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Idit Shner: Infinite Possibilities

Idit Shner: Infinite Possibilities

Courtesy Idit Shner


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In classical, you practice the phrase and you are in the mindset that this phrase has to come out this way. You go on stage and you nail it. There is no other possibility. In jazz, you go on stage and you are going to be open to what the universe will deal you at the time. The mathematical equation moves from having one correct answer to having an infinite amount of correct answers.
—Idit Shner
Idit Shner, a saxophonist from Israel based in Eugene, Oregon, has a wide range of musical influences in the projects she has recorded. Her albums have been published on OA2 Records and Origin Classical and have something to offer for any listener. Grounded in the jazz traditions, she has kept reinventing herself musically, so that she has always something to say, as an artist.

On top of being a brilliant saxophonist, educator, and composer, Shner is a caring parent and wife. She always puts her family first. Only after all the duties are completed, can she fully dedicate herself to music. She makes the most out of that at any given moment.

Getting into Jazz and Making Living as a Musician

Shner's journey into jazz started when she took saxophone lessons with Peter Werthimer. She heard him playing in a jazz club, and that experience completely blew her away. An immigrant from Romania to Israel, Werthimer was a consummate woodwind doubler who taught mainly through demonstrating rather than speaking, and made her tapes from his extensive vinyl collection.

In the nineties, Shner's uncle studied in New York. When he came back to Israel, he brought her many of John Coltrane's CDs, such as A Love Supreme (Impulse! Records, 1965), The Gentle Side of John Coltrane (Impulse! Records, 1975) and others.

"He got me CDs, and I just listened to those a ton. I listened to a lot of Coltrane. I listened to Charlie Parker and Cannonball Adderley, and I did not understand any of it. It took me a long time to get it."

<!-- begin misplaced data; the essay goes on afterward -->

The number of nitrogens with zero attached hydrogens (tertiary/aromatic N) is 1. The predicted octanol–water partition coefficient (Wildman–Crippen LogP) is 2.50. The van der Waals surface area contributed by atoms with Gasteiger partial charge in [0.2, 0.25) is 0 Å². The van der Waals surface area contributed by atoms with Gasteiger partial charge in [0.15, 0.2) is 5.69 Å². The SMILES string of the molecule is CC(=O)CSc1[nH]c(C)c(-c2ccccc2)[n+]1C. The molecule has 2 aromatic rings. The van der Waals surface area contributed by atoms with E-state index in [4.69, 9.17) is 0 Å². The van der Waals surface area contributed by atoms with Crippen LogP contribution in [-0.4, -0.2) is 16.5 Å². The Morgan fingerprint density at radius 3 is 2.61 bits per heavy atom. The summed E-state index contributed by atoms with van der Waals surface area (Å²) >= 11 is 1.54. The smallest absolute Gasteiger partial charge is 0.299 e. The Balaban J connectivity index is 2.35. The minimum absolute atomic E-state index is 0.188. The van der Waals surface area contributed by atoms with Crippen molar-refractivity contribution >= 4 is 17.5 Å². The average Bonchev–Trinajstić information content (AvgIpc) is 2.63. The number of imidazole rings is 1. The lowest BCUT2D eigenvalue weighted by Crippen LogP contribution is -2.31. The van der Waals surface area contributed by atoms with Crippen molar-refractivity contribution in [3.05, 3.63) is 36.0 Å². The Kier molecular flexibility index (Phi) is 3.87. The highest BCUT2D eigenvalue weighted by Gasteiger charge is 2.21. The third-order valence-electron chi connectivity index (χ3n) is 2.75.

Shner says Israel has a long tradition of excellent jazz music education. During her military service in Israel, she played the second alto with the Air Force Jazz Band.

"I was surrounded by hardcore jazzers. It was so ridiculously testosterone-filled. It was full of eighteen and nineteen year-olds who were just into listening and playing hyperactive jazz all the time. That was an education within itself. They were great players."

While living and studying in Oklahoma City and Edmond, Oklahoma, Shner became a non-stop working musician. She played so many gigs that she was able to pay rent, buy her first tenor saxophone and her first car, a red Geo Storm.

"In my first few years in the US, I thought I would just do that for a couple of years and run out of funding, and go back home and get a real job, like a human resource officer. There is nothing wrong with that, by the way. But after supporting myself financially for a couple of years, I realized that this is doable: I can be a saxophonist. I can support myself by playing jobs. That was a pivotal moment for me."

Although being both a jazz and a classical saxophonist, Shner prefers not to combine them at the same time. She plays those two styles as separately as possible because the facial mask (embouchure) for classical playing is different from that of jazz. All the physicality and the way that air moves through the phrases are completely different. In addition to a physical shift, Shner says, there is a big mental shift between the two.

"In classical, you practice the phrase and you are in the mindset that this phrase has to come out this way. You go on stage and you nail it. There is no other possibility. In jazz, you go on stage and you are going to be open to what the universe will deal you at the time. The mathematical equation moves from having one correct answer to having an infinite amount of correct answers. That mental shift is possibly the hardest shift."

While some saxophonists can play a classical recital and then, at the end of it, just play a jazz tune, Shner avoids that. She tries to arrange her jazz and classical playing as periods of time that last at least one week apart.

"Starting tomorrow, I have a string of gigs that are all jazz. So, I am going to play only jazz and not touch my classical mouthpiece. A couple of months ago, when I had my classical recital, I deliberately avoided playing jazz for about two weeks, just so that I could transition over into a complete classical musician. I love that when I play one style, I do not have a "foreign accent" on the other style."